We last talked about the rising trends in eLearning. Today we’re going to turn our focus back to you, the adult learner. If you’ve ever spent time with children, you probably have noticed that the way they view the world is pretty different from the way you do. It only makes sense that the way we as adults approach learning is different than the way our public school system educates children.
Andragogy vs Pedagogy
“Andragogy” is a technical term that refers to the methods and techniques used in adult education. The term andragogy was popularized by American educator Malcom Shepherd Knowles in the mid-to-late 20th century. The term is meant to distinguish the practice of educating adults from “pedagogy”, the practice of educating children. In Greek, andragogy means “leader of man”. By contrast, pedagogy translates to “leading children”.
Knowles argued that there are core characteristics of an adult learner that differ from those of a child. Knowles did most of his work on adult learning theory in the 1980s but much of it remains relevant today. Times have certainly changed, but educators can still draw on Knowles’ characteristics as a guiding force to help understand and effectively teach the adult learner.
Five Characteristics of Adult Learners
- Self-Concept: Adults believe that they are responsible for their own lives and should be seen as being capable of self-direction. When it comes to education, this means that it’s critical to treat adults as independent learners.
- Experience: Adult learners bring with them a breadth of lived experiences to draw on as they learn. New concepts and skills are often validated based on these past experiences. This also means the “teacher” doesn’t presume to have all the answers – the student also has valuable knowledge to contribute.
- Readiness to Learn: Adult learners are more willing to learn if they can see value in what they are learning; generally, this means the learning needs to be applicable to their work or other responsibilities.
- Orientation to Learn: As people mature, their approach to learning shifts from one of postponed, subject-based application of knowledge (e.g. a student learns grammar in their English class with an expectation they will apply it later) to one of immediate, problem-based application of knowledge (e.g. an adult learner wants to improve their communication skills because they were recently promoted to a manager position).
- Motivation to Learn: Adult learners are generally more driven to learn by intrinsic motivation, meaning their desire to succeed comes from within.
CHA Learning holds five key values, each cultivated to help guide the programs we develop and the services we provide to our students. Each value is reflective of you as a learner and the unique way you approach learning. CHA Learning is committed to excellence in the following.
- Learning: At CHA Learning, we know that adult learners bring their own experiences to the table when it comes to their education. That’s why we’re committed to learning with our students and from our students. Our programs and courses have been developed by healthcare, for healthcare, with input from our members, their staff, and our students. That means our offerings will have immediate application to a wide range of positions within the healthcare system. Take a look at our offerings and see for yourself!
- Collaboration: We are a small but mighty organization, and we rely on collaboration and partnerships to design, develop and deliver education. We believe in working together to ensure our offerings are high-quality, relevant and applicable to you at work. We also value the collaboration our students foster in our programs and encourage you to learn from others and have others learn from you.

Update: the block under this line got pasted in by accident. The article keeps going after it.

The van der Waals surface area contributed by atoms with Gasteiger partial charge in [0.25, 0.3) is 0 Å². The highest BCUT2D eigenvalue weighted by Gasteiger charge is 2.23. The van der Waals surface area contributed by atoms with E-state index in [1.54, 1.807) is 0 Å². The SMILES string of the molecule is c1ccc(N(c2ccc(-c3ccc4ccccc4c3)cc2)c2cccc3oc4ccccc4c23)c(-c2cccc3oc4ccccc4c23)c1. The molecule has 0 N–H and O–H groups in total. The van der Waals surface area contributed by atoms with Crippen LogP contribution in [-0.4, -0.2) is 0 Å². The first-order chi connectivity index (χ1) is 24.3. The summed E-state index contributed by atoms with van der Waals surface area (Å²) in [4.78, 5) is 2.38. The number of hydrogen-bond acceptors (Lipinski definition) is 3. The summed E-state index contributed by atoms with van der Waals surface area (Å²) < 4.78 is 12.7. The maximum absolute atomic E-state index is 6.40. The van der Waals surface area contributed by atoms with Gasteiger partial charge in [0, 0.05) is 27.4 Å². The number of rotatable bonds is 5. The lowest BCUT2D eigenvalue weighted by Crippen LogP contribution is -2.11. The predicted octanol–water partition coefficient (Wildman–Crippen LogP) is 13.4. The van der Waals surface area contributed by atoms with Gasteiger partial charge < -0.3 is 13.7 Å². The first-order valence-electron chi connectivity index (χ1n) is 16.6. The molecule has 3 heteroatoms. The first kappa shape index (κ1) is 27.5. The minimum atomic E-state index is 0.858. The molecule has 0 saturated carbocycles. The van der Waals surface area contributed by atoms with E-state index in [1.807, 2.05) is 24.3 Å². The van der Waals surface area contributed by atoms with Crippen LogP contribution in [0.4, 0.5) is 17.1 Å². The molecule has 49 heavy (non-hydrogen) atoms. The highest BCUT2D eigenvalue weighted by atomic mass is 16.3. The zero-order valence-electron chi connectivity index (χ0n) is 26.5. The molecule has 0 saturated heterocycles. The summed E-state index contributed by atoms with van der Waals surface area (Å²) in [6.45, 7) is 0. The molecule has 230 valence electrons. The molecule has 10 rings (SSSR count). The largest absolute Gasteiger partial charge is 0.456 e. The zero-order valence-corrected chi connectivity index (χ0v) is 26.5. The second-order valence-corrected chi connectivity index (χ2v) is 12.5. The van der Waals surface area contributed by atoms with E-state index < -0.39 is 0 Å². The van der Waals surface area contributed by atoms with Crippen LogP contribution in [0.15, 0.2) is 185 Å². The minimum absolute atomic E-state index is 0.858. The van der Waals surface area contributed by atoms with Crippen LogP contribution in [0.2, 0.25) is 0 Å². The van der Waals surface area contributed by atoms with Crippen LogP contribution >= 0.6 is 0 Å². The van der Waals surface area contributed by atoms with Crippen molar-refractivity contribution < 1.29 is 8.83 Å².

- Innovation: CHA Learning aspires to develop the thought leaders of tomorrow: dynamic people who will inspire, innovate and educate others. We do this by connecting our students to other thought leaders of today in healthcare through our content, our faculty, and our partnerships. We foster the professional development of leaders who, together, will transform the health system.
- Flexibility: As a student of CHA Learning, you are at the centre of your learning. We empower you with the choice in what you learn; you control how and when you learn it. Most of our students are employed full-time during their studies with us, so being an independent learner is crucial. We provide guidelines (such as study plans) to help direct your learning, but you decide when and how.
- Caring: Your motivation might come from within, but that doesn’t mean we can’t help you along the way! We all work in healthcare. We are all about connecting our education and leadership to our shared purpose: caring for those who need us. Our team is dedicated to providing you with the kind of caring service that keeps you motivated in your studies from enrollment to graduation.
What comes next?
Next month’s topic is How We Learn. We’re going to take a closer look at what goes on in the brain when we learn.
Do you identify with any of the adult learner characteristics? Which ones? Send us an email, connect with us on Facebook, or tell us about it on Twitter @CHA_Learning. You might see your idea in a future post!
Andragogy – Adult Learning Theory (Knowles). (2017, September 30). Retrieved March 07, 2018, from https://www.learning-theories.com/andragogy-adult-learning-theory-knowles.html
Knowles, M. S. (1990). The Adult Learner: A Neglected Species (4th ed.). Houston: Gulf Pub. Co., Book Division.
Knowles, M. S. (1990). Andragogy in Action: Applying Modern Principles of Adult Learning. San Francisco: Jossey-Bass.
Pappas, C. (2017, December 21). The Adult Learning Theory – Andragogy – of Malcolm Knowles. Retrieved March 07, 2018, from https://elearningindustry.com/the-adult-learning-theory-andragogy-of-malcolm-knowles